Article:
Homeschooling in South Africa

This incredible animal is a greater kudu (Tragelaphus strepsiceros).  It is one of the many amazing things we have already seen in South Africa.  (copyright Kathleen J. Wile, click for larger image.)

This incredible animal is a greater kudu (Tragelaphus strepsiceros). It is one of the many amazing things we have already seen in South Africa. (copyright Kathleen J. Wile, click for larger image.)

We arrived in South Africa a week ago, but we have been busy adjusting to the new time, reacquainting ourselves with friends, exploring our surroundings, and traveling to the KwaZulu-Natal Homeschool Curriculum Expo, which took place three days ago (Saturday). In some ways, the conference was just like a homeschooling conference in the U.S. There were vendors selling curriculum, speakers giving talks, refreshments being sold, etc. In some ways, however, it was quite different. Much of the curriculum and some of the conversations were in two different languages: English and Afrikaans. It seemed everyone at the conference spoke English, but many chose to talk among themselves in Afrikaans, and some wanted to have at least a portion of their curriculum in that language as well. The refreshments, not surprisingly, were quite different. Hot tea was the main beverage consumed (although coffee and soda were available), and the food available for purchase included meat pies and “pancakes,” which were unlike pancakes found in the U.S. They were thin, covered in cinnamon sugar, and rolled into a tube.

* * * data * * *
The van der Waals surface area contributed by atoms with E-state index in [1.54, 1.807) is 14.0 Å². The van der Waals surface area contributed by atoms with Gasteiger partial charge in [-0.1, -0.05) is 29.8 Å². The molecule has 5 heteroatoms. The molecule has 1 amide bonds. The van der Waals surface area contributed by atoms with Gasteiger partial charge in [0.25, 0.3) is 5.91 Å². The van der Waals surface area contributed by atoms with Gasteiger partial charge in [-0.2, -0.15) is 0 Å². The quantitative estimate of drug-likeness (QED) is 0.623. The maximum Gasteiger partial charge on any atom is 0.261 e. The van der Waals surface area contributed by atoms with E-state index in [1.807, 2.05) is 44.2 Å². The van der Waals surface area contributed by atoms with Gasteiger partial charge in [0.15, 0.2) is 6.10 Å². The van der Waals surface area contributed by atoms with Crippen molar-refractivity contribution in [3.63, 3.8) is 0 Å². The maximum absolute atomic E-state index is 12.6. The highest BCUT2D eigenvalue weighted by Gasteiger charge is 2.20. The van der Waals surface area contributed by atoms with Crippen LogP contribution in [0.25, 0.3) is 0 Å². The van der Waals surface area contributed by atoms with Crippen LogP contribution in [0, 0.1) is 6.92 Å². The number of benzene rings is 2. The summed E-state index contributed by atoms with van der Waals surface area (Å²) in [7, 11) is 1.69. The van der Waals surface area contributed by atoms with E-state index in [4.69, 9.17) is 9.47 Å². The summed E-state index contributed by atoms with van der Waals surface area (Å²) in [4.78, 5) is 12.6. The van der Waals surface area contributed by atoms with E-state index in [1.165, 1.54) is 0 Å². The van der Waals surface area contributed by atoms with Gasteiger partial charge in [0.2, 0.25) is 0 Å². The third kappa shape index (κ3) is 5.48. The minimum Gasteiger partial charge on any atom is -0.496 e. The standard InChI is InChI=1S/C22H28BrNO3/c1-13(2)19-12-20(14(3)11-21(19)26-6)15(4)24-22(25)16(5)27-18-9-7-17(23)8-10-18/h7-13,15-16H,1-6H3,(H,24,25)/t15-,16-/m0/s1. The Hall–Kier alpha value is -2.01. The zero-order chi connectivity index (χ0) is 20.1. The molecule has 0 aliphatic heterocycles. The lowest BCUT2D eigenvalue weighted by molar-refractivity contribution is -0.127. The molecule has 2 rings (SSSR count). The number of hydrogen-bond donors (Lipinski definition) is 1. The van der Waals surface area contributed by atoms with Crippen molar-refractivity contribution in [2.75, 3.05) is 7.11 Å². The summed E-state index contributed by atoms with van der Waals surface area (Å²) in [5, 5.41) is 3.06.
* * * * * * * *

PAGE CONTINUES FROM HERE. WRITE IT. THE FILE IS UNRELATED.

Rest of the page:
I spoke three times at the conference, discussing Homeschooling: The Environment for Genius, “Teaching” Science at Home, and What I Learned by Homechooling. The technology available to the speakers was excellent. There was a great sound system, three screens that showed my PowerPoint presentation to all parts of the auditorium, and a video crew filming me as I spoke. The talks were well-received, but not surprisingly, the best part was the questions that were asked once each talk was over.